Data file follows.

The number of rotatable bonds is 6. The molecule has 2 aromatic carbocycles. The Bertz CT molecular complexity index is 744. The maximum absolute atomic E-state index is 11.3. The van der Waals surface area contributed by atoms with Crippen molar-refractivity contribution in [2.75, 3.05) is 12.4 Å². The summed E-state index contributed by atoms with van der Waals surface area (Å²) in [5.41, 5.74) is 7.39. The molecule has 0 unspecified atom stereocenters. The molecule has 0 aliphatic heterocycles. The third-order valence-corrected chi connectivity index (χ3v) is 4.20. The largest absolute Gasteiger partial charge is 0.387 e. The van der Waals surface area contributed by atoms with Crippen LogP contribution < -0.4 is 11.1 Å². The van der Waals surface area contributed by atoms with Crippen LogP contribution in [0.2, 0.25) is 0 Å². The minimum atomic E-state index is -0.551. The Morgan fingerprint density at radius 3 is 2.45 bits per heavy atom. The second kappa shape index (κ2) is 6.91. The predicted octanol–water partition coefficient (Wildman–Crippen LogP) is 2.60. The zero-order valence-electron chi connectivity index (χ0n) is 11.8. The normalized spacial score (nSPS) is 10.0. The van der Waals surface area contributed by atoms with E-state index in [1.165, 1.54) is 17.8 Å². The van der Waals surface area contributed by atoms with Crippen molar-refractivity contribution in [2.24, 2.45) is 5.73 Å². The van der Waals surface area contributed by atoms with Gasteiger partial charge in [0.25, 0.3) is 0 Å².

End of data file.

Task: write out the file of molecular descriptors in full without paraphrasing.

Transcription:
The number of rotatable bonds is 6. The molecule has 2 aromatic carbocycles. The Bertz CT molecular complexity index is 744. The maximum absolute atomic E-state index is 11.3. The van der Waals surface area contributed by atoms with Crippen molar-refractivity contribution in [2.75, 3.05) is 12.4 Å². The summed E-state index contributed by atoms with van der Waals surface area (Å²) in [5.41, 5.74) is 7.39. The molecule has 0 unspecified atom stereocenters. The molecule has 0 aliphatic heterocycles. The third-order valence-corrected chi connectivity index (χ3v) is 4.20. The largest absolute Gasteiger partial charge is 0.387 e. The van der Waals surface area contributed by atoms with Crippen LogP contribution < -0.4 is 11.1 Å². The van der Waals surface area contributed by atoms with Crippen LogP contribution in [0.2, 0.25) is 0 Å². The minimum atomic E-state index is -0.551. The Morgan fingerprint density at radius 3 is 2.45 bits per heavy atom. The second kappa shape index (κ2) is 6.91. The predicted octanol–water partition coefficient (Wildman–Crippen LogP) is 2.60. The zero-order valence-electron chi connectivity index (χ0n) is 11.8. The normalized spacial score (nSPS) is 10.0. The van der Waals surface area contributed by atoms with E-state index in [1.165, 1.54) is 17.8 Å². The van der Waals surface area contributed by atoms with Crippen molar-refractivity contribution in [2.24, 2.45) is 5.73 Å². The van der Waals surface area contributed by atoms with Gasteiger partial charge in [0.25, 0.3) is 0 Å².